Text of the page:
21 August 2017

No stone unturned: Biota NB uncovers new species

Researchers found a worm that hasn't been documented in North America

By Philip Drost, CBC News

New Brunswick researchers discovered what could be a new earthworm, as well as a type of dragonfly that hasn't been seen in the province in a century after an annual research trip near McAdam.

This is the ninth year the New Brunswick Museum hosted the Biota NB, a trip that documents the diversity of living things in the province's protected areas.

This year close to 70 participants from as far west as British Columbia and as far south as Texas gathered at Spednic Lake.

On Sunday, they held an open house to show what's been found so far.

"The project is really intended to try to assist the provincial government, the protected natural areas program, with the development of its management plans," said Don McAlpine, research curator of the zoology section, and Head of the Department of Natural Science at the New Brunswick Museum.

"If these areas are going to be protected in the long term, there's a very public component that people need to understand the importance of these sites. They need to develop a sense of stewardship for them."

New discoveries

The team has discovered new fungi and new lichens that have never been seen in Canada. Researchers also found some beetles and grasshoppers that weren't known to be in New Brunswick before.

One of the big finds for the crew this year was an earthworm.

"We've got a native species here that has never been found in this part of the province before," said John Reynolds, who has been working with earthworms for the past 50 years.

"I've got two specimens I'm taking back that appear they may be new North American records. They're not familiar to me for Canada or the United States."

Another big find for the crew was a large dragonfly called a swamp darner. This is the first time it has been documented in the province in over 100 years.

The search

The acquiring of the specimens for the Biota NB wasn't always easy, especially when the specimen could jump away.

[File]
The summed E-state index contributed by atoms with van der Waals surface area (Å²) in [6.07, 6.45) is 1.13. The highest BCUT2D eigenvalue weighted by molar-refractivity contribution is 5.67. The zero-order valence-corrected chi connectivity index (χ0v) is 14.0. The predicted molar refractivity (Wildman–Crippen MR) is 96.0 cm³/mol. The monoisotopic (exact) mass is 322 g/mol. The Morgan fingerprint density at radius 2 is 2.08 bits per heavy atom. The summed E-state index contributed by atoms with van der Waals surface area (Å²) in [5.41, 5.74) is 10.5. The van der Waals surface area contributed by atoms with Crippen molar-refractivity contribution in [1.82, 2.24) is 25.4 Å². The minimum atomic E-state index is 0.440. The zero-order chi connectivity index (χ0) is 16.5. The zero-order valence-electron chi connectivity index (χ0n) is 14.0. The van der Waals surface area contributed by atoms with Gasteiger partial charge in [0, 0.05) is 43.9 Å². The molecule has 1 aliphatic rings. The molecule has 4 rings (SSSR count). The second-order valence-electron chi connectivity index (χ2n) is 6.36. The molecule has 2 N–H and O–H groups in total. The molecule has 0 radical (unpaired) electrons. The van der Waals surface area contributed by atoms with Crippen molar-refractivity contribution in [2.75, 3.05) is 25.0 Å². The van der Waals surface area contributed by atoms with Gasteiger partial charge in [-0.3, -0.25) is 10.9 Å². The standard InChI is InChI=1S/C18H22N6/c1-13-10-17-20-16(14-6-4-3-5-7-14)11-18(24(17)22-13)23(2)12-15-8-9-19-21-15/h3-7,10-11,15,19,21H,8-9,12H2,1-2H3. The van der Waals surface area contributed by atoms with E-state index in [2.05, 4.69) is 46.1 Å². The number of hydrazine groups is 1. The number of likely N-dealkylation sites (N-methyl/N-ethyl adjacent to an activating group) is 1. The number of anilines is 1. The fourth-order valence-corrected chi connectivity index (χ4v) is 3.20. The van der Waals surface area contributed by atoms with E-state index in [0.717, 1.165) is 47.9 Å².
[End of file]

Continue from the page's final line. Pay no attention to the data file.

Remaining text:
Maddie Empey, a zoology student from the New Brunswick Museum, had a focus on reptiles and amphibians.

"It feels a lot like when you're a kid and you go out and you're catching frogs for fun, except time you're getting paid for it and you're getting good experience," said Empey.

"You'll be walking along this floating bog kind of thing and then all of a sudden your foot goes through the bog, and you're trying to get out and then your other foot goes through the bog and you're just kind of stuck there."

Nets and hands weren't the only way researchers caught the animals. One person accidently hit a bat with their car, which they were able to collect when they realized what happened.

Years of work ahead

The field work ends on Monday, but the work is far from over. Don McAlpine says it could take anywhere between six months and two years to do a thorough examination of their discoveries.
 
"The experts who volunteered their time will continue to volunteer their time, and they'll take that material away and work it up to try to identify it," said McAlpine.

"In some cases, there will be species that need to be described. These are things that are new to science and will need names. There's a process they will need to go through to get those names into publication."